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  1. Should I write it like this? Or perhaps like this?
  2. Should I write it like this? or perhaps like this?

What about after an exclamation mark or semicolon?

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7  
Writers use lower-case letters after a question mark as an expressive resource. For instance, picture an old, tired teacher, annoyed by the kid asking too many questions: what’s the size of the world? why doesn’t the Moon fall on Earth? into what is the Universe? where shall we go for lunch? –  rberaldo May 13 '11 at 2:44

5 Answers 5

up vote 11 down vote accepted

Did the sentence end after the question mark?

  • Yes. Then you need a capital letter to start the new sentence, just as usual.

  • No. Then the question mark shouldn't have been there, since it ends a sentence.

Right, I should expand on that rather than just be a grumpy old man.

The capitalization rule that we care about here is that the first word of a sentence starts with a capital letter, so the question is really about what ends a sentence. The answer to that is easy: terminal punctuation, i.e. a full stop (or period if you're American), question mark or exclamation mark. There's a visual clue in that '?' and '!' are decorated full stops; you just have to remember that a colon (':') isn't really a decorated full stop, not that you'd ever know by looking at it. Colons, semicolons and commas aren't terminal punctuation, so they don't end a sentence and so don't force the next letter to be a capital. It may be a capital letter for some other reason such as being the start of a proper name, but not because it is starting a sentence.

There are exceptions to this rule, occasions when '?' and '!' become non-terminal punctuation. The most obvious is in quoted speech: if the speaker asks a question or makes an exclamation, the '?' or '!' doesn't have to be terminal if the sentence carries on after the quote.

"Should I write it like this?" he asked. "Or perhaps like this?"

The other class of exception is for what are probably really parenthetical comments. If you have a short phrase that you could have put aside in parentheses or dashes, then a question mark or exclamation mark can be used at the end of that phrase without ending the sentence. Be sparing with this. It looks wrong at a first read, and engenders the sort of argument I had with Jason in the comments below!

Should I write it like this, or abracadabra! like this?

Going back to the examples, and adding a few more for fun:

  1. Should I write it like this? Or perhaps like this?

  2. Should I write it like this? or perhaps like this?

  3. Should I write it like this, or perhaps like that?

  4. "Should I write it like this?" he asked, "or perhaps like that?"

Example 2 with the lowercase "or" is just plain wrong.

Crusty old grammarians who disapprove of starting sentences with conjunctions may frown at example 1 all they like, but it's a perfectly acceptable fragmentary sentence. Whether it's the right answer or not is another question entirely. Example 1 makes the point that the questions are distinct, though they are strongly linked otherwise the whole structure wouldn't work.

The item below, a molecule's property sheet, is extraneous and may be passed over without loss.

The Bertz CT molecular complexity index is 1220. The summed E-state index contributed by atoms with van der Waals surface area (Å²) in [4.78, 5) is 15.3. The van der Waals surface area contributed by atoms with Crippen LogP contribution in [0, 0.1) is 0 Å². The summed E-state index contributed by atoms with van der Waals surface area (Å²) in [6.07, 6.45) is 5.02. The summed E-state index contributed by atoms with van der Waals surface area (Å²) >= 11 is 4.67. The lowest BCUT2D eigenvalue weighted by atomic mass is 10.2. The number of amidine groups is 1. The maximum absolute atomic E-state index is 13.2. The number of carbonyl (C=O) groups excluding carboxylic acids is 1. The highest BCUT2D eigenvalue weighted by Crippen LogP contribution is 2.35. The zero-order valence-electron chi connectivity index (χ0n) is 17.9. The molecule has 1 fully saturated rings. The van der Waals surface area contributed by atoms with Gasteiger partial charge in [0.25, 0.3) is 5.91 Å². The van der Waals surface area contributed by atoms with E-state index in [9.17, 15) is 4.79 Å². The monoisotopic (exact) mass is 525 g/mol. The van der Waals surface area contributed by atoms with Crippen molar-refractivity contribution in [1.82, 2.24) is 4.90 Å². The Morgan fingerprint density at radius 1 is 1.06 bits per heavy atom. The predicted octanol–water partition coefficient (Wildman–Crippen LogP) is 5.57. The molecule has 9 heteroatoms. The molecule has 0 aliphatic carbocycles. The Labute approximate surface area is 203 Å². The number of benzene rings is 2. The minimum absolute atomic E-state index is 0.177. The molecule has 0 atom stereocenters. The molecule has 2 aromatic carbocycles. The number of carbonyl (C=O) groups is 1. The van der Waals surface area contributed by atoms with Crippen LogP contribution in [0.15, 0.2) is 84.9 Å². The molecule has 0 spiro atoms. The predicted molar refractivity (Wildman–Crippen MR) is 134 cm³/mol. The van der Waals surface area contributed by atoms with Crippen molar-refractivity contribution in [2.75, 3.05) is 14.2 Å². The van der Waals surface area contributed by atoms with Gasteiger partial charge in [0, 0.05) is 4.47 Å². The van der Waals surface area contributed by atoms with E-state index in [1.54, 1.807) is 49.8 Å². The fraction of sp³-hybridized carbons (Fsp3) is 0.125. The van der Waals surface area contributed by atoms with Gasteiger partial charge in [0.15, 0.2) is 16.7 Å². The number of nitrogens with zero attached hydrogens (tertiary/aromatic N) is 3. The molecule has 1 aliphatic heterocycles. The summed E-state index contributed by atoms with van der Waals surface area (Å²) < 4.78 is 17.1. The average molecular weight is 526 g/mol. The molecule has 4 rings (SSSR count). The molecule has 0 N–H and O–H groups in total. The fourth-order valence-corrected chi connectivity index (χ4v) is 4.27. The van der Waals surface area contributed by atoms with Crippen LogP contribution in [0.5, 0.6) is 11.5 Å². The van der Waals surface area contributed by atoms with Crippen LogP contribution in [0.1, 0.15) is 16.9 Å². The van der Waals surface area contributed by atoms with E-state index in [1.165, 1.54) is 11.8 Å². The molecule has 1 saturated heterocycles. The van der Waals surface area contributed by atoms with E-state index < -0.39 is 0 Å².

Example 3 on the other hand emphasizes that the two questions are options in a common situation, as well as reflecting a different way of saying them. That is obvious in this case because the two questions really are tightly coupled alternatives. However, consider the following:

  1. Are the lights green? Or is the switch up?

  2. Are the lights green, or is the switch up?

Both of these examples imply that the state of the lights and the state of the switch are related somehow. Version 2 couples them more tightly; I would usually assume (without more context) that either this is the same question being asked in two different ways (i.e. that the switch being up should cause the lights to be green), or that they are an exhaustive list of possibilities (either the switch is up or the lights are green, but not both or neither). This isn't an absolute rule, but it is quite strongly implied.

Example 4 is also wrong, though it has a better disguise. If you unwrap the quotes, what you get is:

Should I write it like this? or perhaps like this?

which is our duff example 2 back again. What you actually want is one of:

"Should I write it like this?" he asked. "Or perhaps like this?" (i.e. example 1)

"Should I write it like this," he asked, "or perhaps like that? (i.e. example 3)

depending this time on how much of a break there is supposed to be in the middle of what was said. But speech-marking is a topic for another question :-)

Exclamation marks work just like question marks for this purpose! Semicolons don't; they end a clause, not a sentence.

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-1 for wrongness. Good writers do occasionally put exclamation points and question marks into the middle of sentences. –  Jason Orendorff May 13 '11 at 14:15
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@Jason: any rule can be broken by writers who are good enough. Any rule can be broken badly by writers who think they are good enough. Without references, I can't tell which you're referring to. –  user1579 May 13 '11 at 14:19